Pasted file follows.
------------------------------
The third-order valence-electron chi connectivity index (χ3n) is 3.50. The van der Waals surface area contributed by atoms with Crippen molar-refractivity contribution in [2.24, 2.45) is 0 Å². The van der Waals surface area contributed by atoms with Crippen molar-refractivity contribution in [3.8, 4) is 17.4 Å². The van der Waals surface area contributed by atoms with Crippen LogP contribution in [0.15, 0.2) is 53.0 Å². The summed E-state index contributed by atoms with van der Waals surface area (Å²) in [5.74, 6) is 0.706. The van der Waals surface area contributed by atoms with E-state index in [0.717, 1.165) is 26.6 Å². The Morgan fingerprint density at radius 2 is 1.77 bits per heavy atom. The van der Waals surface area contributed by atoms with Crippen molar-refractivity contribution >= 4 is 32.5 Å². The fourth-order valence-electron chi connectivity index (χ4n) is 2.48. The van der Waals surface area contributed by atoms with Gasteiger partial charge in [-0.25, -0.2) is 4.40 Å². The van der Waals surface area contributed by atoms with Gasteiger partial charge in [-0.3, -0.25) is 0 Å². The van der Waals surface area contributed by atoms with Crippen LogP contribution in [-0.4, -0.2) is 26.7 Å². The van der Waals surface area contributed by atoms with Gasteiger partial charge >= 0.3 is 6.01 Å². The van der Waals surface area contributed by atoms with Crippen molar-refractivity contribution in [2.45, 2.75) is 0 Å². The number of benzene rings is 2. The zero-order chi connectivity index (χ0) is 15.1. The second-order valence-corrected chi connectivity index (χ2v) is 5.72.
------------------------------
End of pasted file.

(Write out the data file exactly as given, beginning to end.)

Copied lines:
The third-order valence-electron chi connectivity index (χ3n) is 3.50. The van der Waals surface area contributed by atoms with Crippen molar-refractivity contribution in [2.24, 2.45) is 0 Å². The van der Waals surface area contributed by atoms with Crippen molar-refractivity contribution in [3.8, 4) is 17.4 Å². The van der Waals surface area contributed by atoms with Crippen LogP contribution in [0.15, 0.2) is 53.0 Å². The summed E-state index contributed by atoms with van der Waals surface area (Å²) in [5.74, 6) is 0.706. The van der Waals surface area contributed by atoms with E-state index in [0.717, 1.165) is 26.6 Å². The Morgan fingerprint density at radius 2 is 1.77 bits per heavy atom. The van der Waals surface area contributed by atoms with Crippen molar-refractivity contribution >= 4 is 32.5 Å². The fourth-order valence-electron chi connectivity index (χ4n) is 2.48. The van der Waals surface area contributed by atoms with Gasteiger partial charge in [-0.25, -0.2) is 4.40 Å². The van der Waals surface area contributed by atoms with Gasteiger partial charge in [-0.3, -0.25) is 0 Å². The van der Waals surface area contributed by atoms with Crippen LogP contribution in [-0.4, -0.2) is 26.7 Å². The van der Waals surface area contributed by atoms with Gasteiger partial charge >= 0.3 is 6.01 Å². The van der Waals surface area contributed by atoms with Crippen molar-refractivity contribution in [2.45, 2.75) is 0 Å². The number of benzene rings is 2. The zero-order chi connectivity index (χ0) is 15.1. The second-order valence-corrected chi connectivity index (χ2v) is 5.72.